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You will learn about:

  • Gluten and its effect on the gut
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8 Responses

  1. Karen Trainor says:

    I explain gluten sensitivity to my friends like this: even ONE crouton is enough to keep my symptoms aggravated for up to 6 months. Yes, just one crouton!

  2. [...] Amy Myers, MD – How to Test for Gluten Sensitivity and Celiac Disease [...]

  3. [...] as well, however, there are some inherent problems with this testing. Check out my article, “How to Test for Gluten Intolerance and Celiac Disease,” for more information regarding [...]

  4. […] as well, however, there are some inherent problems with this testing. Check out my article, “How to Test for Gluten Intolerance and Celiac Disease,” for more information regarding […]

  5. Laura says:

    Hi Dr. Amy. First, thanks for all your efforts – you are making a difference in the lives of SO many people. Second, a question regarding gluten testing. I want to have my 3 kids tested for gluten problems as a result of positive gene tests for HLA-DQ (from Entero labs). The Cyrex array 3 has appeal to me; however, Entero lab offers a stool test that measures gluten antibodies. It has been explained to me that the antibodies in the stool testing would show up prior to any results appearing in the blood. Can you explain some pros/cons of these approaches? I would also consider an elimination diet for the kids; however, I was diagnosed as gluten sensitive last month. I’ve probably had it for ten years (when I was diagnosed with Hashimoto’s) and just chalked up all the symptoms to being a busy mom….. so I”m not so trusting of my symptom evaluation skills. Some science would be appreciated as I guide my family to better health. Thanks again:)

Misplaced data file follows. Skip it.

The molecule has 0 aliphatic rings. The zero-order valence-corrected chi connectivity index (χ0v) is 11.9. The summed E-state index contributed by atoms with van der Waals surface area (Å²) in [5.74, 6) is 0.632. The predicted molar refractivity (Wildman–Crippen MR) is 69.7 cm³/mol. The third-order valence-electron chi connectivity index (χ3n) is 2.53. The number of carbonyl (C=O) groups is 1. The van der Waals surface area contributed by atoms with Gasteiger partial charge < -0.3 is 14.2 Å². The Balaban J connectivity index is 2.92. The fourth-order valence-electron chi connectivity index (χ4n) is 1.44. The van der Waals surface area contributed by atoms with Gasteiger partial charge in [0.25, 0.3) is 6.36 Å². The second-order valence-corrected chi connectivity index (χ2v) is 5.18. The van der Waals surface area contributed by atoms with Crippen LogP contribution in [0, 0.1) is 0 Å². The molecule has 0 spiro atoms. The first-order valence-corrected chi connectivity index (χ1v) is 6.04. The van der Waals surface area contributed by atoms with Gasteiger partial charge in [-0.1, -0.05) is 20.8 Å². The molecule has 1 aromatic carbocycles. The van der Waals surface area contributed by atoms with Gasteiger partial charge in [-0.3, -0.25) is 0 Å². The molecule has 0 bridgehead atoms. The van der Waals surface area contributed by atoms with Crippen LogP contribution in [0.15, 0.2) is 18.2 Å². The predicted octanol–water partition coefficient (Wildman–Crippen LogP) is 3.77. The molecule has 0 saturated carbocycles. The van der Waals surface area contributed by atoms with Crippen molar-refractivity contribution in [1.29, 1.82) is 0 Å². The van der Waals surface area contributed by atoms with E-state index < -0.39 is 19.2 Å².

• That’s not 100% true and no one really knows. It’s a piece of the puzzle! ask Enterolabs if they test for the fecal IgA level now — they used to not. and you need to know the igA level to see if you cna respond. but really what do you need the test for? your kids are pos for the gene so either they have a sensitivity now or they will in the future — get them off gluten ASAP and save your money